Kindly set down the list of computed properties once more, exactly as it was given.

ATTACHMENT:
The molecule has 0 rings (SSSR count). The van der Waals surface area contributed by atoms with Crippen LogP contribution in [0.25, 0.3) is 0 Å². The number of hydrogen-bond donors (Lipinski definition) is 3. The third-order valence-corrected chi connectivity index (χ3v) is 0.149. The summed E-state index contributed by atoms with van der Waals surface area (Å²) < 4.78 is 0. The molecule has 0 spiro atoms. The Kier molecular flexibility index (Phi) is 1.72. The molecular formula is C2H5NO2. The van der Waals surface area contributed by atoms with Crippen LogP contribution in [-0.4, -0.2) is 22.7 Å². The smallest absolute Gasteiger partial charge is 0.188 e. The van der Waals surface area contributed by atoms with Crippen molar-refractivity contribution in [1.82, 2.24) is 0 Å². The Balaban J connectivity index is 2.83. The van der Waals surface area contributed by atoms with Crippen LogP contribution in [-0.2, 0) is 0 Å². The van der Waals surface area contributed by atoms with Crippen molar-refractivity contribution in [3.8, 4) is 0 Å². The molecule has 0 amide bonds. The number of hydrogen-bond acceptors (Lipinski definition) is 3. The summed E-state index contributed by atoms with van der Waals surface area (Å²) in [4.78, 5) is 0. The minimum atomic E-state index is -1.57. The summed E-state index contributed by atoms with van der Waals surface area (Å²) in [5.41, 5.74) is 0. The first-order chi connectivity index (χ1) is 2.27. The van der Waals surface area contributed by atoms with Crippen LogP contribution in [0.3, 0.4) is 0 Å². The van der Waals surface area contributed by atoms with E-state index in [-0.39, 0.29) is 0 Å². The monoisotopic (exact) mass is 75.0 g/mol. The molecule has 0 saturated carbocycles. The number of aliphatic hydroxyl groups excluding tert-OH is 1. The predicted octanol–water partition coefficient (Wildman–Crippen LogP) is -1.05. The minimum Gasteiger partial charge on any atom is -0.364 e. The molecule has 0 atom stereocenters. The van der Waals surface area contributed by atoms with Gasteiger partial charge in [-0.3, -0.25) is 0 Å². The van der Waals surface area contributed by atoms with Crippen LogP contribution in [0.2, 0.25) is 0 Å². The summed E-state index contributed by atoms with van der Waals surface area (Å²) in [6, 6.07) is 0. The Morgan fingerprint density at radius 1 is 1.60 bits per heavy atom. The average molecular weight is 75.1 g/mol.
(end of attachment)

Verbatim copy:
The molecule has 0 rings (SSSR count). The van der Waals surface area contributed by atoms with Crippen LogP contribution in [0.25, 0.3) is 0 Å². The number of hydrogen-bond donors (Lipinski definition) is 3. The third-order valence-corrected chi connectivity index (χ3v) is 0.149. The summed E-state index contributed by atoms with van der Waals surface area (Å²) < 4.78 is 0. The molecule has 0 spiro atoms. The Kier molecular flexibility index (Phi) is 1.72. The molecular formula is C2H5NO2. The van der Waals surface area contributed by atoms with Crippen LogP contribution in [-0.4, -0.2) is 22.7 Å². The smallest absolute Gasteiger partial charge is 0.188 e. The van der Waals surface area contributed by atoms with Crippen molar-refractivity contribution in [1.82, 2.24) is 0 Å². The Balaban J connectivity index is 2.83. The van der Waals surface area contributed by atoms with Crippen LogP contribution in [-0.2, 0) is 0 Å². The van der Waals surface area contributed by atoms with Crippen molar-refractivity contribution in [3.8, 4) is 0 Å². The molecule has 0 amide bonds. The number of hydrogen-bond acceptors (Lipinski definition) is 3. The summed E-state index contributed by atoms with van der Waals surface area (Å²) in [4.78, 5) is 0. The minimum atomic E-state index is -1.57. The summed E-state index contributed by atoms with van der Waals surface area (Å²) in [5.41, 5.74) is 0. The first-order chi connectivity index (χ1) is 2.27. The van der Waals surface area contributed by atoms with Crippen LogP contribution in [0.3, 0.4) is 0 Å². The van der Waals surface area contributed by atoms with E-state index in [-0.39, 0.29) is 0 Å². The monoisotopic (exact) mass is 75.0 g/mol. The molecule has 0 saturated carbocycles. The number of aliphatic hydroxyl groups excluding tert-OH is 1. The predicted octanol–water partition coefficient (Wildman–Crippen LogP) is -1.05. The minimum Gasteiger partial charge on any atom is -0.364 e. The molecule has 0 atom stereocenters. The van der Waals surface area contributed by atoms with Gasteiger partial charge in [-0.3, -0.25) is 0 Å². The van der Waals surface area contributed by atoms with Crippen LogP contribution in [0.2, 0.25) is 0 Å². The summed E-state index contributed by atoms with van der Waals surface area (Å²) in [6, 6.07) is 0. The Morgan fingerprint density at radius 1 is 1.60 bits per heavy atom. The average molecular weight is 75.1 g/mol.